The environmental community has real reason to celebrate: a regime in Washington set on wrecking or reversing decades of hard-won progress on the environment has been replaced by a president who at least appears committed to a green agenda. Given the sad record of failure, obstructionism and outright hostility compiled by the EPA over the last eight years, the need to act on this new agenda is urgent. But during this transition, while rancor over foreign policy and fiscal issues has yet to dispel completely the aura of good feelings, perhaps the smartest thing we can do in the environmental community is to reach across the aisle to find common ground with like-minded citizens (regardless of party affiliation) who share our concern for the environment.
Along with vocal opposition to George W. Bush's environmental policies, many environmentalists disagreed with other of his administration's actions. But I wholeheartedly believe that viewing someone as an environmental ally should not be contingent on their subscribing to a particular set of positions on the Iraq War, gay marriage, taxes, or abortion.
Unfortunately, in recent years the environmental movement has too often been equated with the Democratic Party and its entire platform. This dilutes rather than strengthens our movement. It makes us a partisan appendage and precludes our appeal to the broadest possible spectrum of Americans. Democrats, Republicans, Independents--anyone who cares about the future of the planet and our children - should feel welcomed in the environmental movement.
I don't want to minimize the strong environmental records of many Democrats. They've won support among environmentalists the old-fashioned way: they earned it. But Republicans have many achievements they can be proud of too. In fact, it was President Theodore Roosevelt who brought land conservation to the national forefront. And President Richard Nixon helped enact numerous federal environmental laws, as well as created the EPA. (Yes, he also vetoed the Federal Water Pollution Control Act - which was then overridden by Congress 247-23 with the help of some prominent Republicans of the day.)
To this day, there are leading Republicans who have continued to honor their party's tradition of environmental activism. Senator Lincoln Chafee (R-RI) lost the 2006 election because of his party affiliation, but no one can deny his solid stance on environmental issues. He showed true grit, for example, by opposing President Bush's Clear Skies Initiative, which would have undermined the distinguished environmental legacy of his late father, Senator John Chafee's (R-RI). Representative Wayne Gilchrest (R-MD) won regular praise from grassroots activists for his work in restoring Chesapeake Bay. And Governors Schwarzenegger (R-CA) and Crist (R-FL) have shown real leadership in promoting solutions to climate change.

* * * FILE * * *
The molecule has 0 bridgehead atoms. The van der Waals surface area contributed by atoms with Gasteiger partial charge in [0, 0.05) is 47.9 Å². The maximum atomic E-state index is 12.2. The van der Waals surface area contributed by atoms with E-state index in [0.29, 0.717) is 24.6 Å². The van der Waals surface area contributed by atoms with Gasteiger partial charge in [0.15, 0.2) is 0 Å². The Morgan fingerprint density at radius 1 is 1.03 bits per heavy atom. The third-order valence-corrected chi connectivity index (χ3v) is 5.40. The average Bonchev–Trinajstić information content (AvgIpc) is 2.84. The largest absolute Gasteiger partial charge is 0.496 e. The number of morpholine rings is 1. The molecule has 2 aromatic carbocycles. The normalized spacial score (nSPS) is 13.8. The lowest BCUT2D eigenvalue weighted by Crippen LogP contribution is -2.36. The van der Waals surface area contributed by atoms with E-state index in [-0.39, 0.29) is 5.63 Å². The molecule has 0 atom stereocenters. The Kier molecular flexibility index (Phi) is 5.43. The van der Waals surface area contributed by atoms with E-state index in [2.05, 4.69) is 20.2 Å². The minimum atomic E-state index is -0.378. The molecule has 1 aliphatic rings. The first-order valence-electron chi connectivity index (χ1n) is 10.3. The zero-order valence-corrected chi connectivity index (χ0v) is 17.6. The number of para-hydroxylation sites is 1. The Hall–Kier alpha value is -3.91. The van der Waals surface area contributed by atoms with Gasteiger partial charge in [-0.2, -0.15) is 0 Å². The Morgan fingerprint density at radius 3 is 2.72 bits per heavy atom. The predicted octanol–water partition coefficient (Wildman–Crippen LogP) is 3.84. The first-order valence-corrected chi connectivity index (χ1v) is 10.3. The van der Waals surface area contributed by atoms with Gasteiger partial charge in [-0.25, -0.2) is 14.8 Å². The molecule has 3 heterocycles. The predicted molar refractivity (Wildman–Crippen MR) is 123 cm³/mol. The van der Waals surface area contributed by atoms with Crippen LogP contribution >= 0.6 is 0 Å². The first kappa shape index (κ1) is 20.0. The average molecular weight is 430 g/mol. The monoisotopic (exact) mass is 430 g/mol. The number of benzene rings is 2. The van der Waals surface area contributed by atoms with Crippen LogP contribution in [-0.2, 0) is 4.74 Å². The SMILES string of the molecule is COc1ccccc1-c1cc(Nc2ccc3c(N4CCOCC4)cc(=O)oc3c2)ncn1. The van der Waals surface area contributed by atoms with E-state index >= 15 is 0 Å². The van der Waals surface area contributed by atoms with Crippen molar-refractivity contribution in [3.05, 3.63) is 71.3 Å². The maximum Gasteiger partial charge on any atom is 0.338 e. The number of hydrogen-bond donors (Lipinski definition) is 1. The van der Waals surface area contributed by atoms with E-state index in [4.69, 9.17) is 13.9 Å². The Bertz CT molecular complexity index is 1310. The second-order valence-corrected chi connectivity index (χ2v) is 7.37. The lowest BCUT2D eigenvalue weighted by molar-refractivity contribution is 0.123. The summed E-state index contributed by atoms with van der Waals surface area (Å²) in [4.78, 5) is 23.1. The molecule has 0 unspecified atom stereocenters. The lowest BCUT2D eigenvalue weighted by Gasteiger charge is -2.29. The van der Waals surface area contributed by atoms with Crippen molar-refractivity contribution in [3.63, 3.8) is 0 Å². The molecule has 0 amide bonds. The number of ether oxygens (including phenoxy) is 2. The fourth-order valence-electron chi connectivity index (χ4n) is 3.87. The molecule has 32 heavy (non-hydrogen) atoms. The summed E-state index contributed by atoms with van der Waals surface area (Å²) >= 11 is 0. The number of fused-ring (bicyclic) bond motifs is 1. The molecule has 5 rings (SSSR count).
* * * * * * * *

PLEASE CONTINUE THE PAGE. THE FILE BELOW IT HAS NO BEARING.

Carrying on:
Leaders within the Democratic Party are quick to point out that Democrats haven't co-opted the environmental movement; rather, Republicans abandoned it. In some respects, they're right. During President Bush's disastrous tenure, he consistently chose corporate cronyism over environmental protection, promoted loopholes and roll-backs as "innovative" solutions, and adopted the approach that if we can't meet certain standards, then let's lower our expectations.
The failure of the Bush administration, however, does not mean that Republican citizens have abandoned the environmental movement. Republicans from all walks of life, all across America, are fighting to save, protect and restore our environment. I see it all the time in the Waterkeeper movement: Republican Waterkeepers and their supporters are as deeply committed as Waterkeepers of other political stripes to creating a world in which clean air and clean water are the birthright of every child--and one in which the potential for global catastrophe inherent in our current environmental policies is confronted and solved.
Fiorello LaGuardia, a Republican considered by many to be one of the greatest mayors in the history of New York or any American city, famously remarked, "There's no Democratic or Republican way to pick up garbage." So too with the environment: There is not--nor will there ever be--an answer to our immense and complex environmental crisis that can be devised by one and only one political party. None of us has a monopoly on good ideas.
What matters is not what party you are in, but whether you're willing to join the fight to save our water and air. If you are, welcome aboard. We're glad to have you. A broad-based environmental movement made up of people concerned about issues rather than party purity is our best chance for positive change. I guarantee that when confronted by a broad coalition of Americans united in their determination to find pragmatic solutions to real problems, politicians will follow.
That coalition is already forming. Four out of five Americans want stronger environmental regulations or stricter enforcement of existing laws. The electorate is growing increasingly intolerant of candidates who espouse hatred toward the planet, regardless of tempting positions on other issues. We saw evidence of this in the ousting of Representative Richard Pombo (R-CA) in 2006. Why should there ever be another election where the environment loses?
The rapidly increasing gravity of the global environmental crisis demands that we act now. If we don't, no one will be immune to the consequences. Just as important, no one should be barred or discouraged from taking an active part because of their party affiliation (or lack of it). We're all in this boat together. Our survival will depend largely on our willingness to do what is best for the environment that sustains us all and on our ability to put aside our differences. There's no Democratic or Republican way to save our planet.